The tidal creek of Bromborough pool has been used as a port since at least AD 44. Stone from Storeton Quarries was dragged to Bromborough and loaded onto boats. The stone was often damaged while being transported to the boats, so in 1837 the owner of the Quarry, Sir Thomas Stanley Massey, commissioned a tramway to safely carry the stone without damage from Storeton to a stone quay at Bromborough Pool. The tramway opened on 15th August 1838.
Bromborough Quay c1850
William Hesketh Lever arrived at this quay on the steam barge 'Warrington' to cut the first sod for the building of his soap factory and village on the 3rd March 1888.
As the soap factory grew, a dock was built at Port Sunlight, to enable sea going vessels to unload their cargo, this opened in July 1895.
Port Sunlight Dock c1903
In the mid 1920s, plans were drawn up for a new, bigger dock to be built on the mud flats at the mouth of Bromborough Pool. A bill was introduced into parliament to enable this. The bill had its first reading on 14th March 1928. On the 7th June 1930 the bill had its third reading and was passed.
This new dock, called Bromborough Dock, officially opened on the 17th April 1931, although the first ship had arrived in February of that year.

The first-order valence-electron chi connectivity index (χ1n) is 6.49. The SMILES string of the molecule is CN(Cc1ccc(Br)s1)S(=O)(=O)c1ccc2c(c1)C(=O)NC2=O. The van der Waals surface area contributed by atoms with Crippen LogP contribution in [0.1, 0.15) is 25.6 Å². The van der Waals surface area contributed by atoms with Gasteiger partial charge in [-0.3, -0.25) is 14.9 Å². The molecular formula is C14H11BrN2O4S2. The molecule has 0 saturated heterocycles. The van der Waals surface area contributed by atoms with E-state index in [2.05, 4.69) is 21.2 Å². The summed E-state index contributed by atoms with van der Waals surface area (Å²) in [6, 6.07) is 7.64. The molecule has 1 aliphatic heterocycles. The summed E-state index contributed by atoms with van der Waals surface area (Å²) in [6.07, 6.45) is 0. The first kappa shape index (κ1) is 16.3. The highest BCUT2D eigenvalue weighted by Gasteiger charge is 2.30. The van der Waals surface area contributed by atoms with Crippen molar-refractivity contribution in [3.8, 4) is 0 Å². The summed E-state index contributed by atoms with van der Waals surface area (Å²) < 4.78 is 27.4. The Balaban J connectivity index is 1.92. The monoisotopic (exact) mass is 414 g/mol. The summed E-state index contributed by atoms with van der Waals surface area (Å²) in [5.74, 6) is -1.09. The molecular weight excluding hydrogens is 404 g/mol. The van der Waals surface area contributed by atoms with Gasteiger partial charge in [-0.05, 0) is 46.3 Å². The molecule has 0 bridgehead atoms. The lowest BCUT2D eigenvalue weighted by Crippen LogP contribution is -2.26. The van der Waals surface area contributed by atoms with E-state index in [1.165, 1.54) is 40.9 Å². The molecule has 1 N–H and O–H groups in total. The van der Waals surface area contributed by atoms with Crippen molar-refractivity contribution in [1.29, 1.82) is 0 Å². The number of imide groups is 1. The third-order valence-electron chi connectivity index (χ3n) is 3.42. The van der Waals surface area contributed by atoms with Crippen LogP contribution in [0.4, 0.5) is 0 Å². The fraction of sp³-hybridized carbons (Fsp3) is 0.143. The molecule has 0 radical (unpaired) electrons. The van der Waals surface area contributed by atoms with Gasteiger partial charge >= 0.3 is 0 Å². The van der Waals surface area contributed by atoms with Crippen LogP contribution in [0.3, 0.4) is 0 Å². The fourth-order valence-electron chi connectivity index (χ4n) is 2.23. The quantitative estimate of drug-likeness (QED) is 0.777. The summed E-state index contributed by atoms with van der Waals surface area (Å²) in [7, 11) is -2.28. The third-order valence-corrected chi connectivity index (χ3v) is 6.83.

The docks primary purpose was to import raw materials for Unilever companies in the Bromborough and Port Sunlight area, these included copra and palm kernels, vegetable oils and fats, whale oil, sardine oil, resin, tallow, palm oil, timber and paper.
Warehouses and an extensive tank farm were built on the quayside to store these materials Barges, with names like 'lifebuoy' 'lux' and 'sunlight' were used to transport them both to the Port Sunlight factories and to the Warrington factory.
In its first four years of operation, the dock handled over 1,600 ships and more than a million tons of cargo.
A private railway was built from the dock to the factories on the Port Estate, with a ‘main line’ going to the Port Sunlight factory. As well as transporting goods to and from the dock, a passenger service was also run to take workers arriving at Port Sunlight station to the dock.
Levers had their own dredger called 'Sand Swallow' which was used to keep the dock and the channel in the Mersey clear of silt.
During the second world war, the dock became strategically important as ,being further up the Mersey, it did not suffer as much bombing as the docks at Liverpool and Birkenhead.
In its heyday Bromborough dock had 3,500 feet of quays, and covered an area of 7.69 Hectares making it one of the largest privately owned docks in the world.
In 1971 the dock was modernised to attract more shipping for both Unilever companies, and other companies on the Port Estate.
By the 1980s business at the dock was falling, with road and rail transport taking over. On 24th June 1986, a bill was presented to Parliament to allow Bromborough Dock to be closed. This bill was passed on 22nd July 1986 and the dock closed in September of that year. In August 1990 approval was given for a landfill scheme at the dock.
Port Sunlight Dock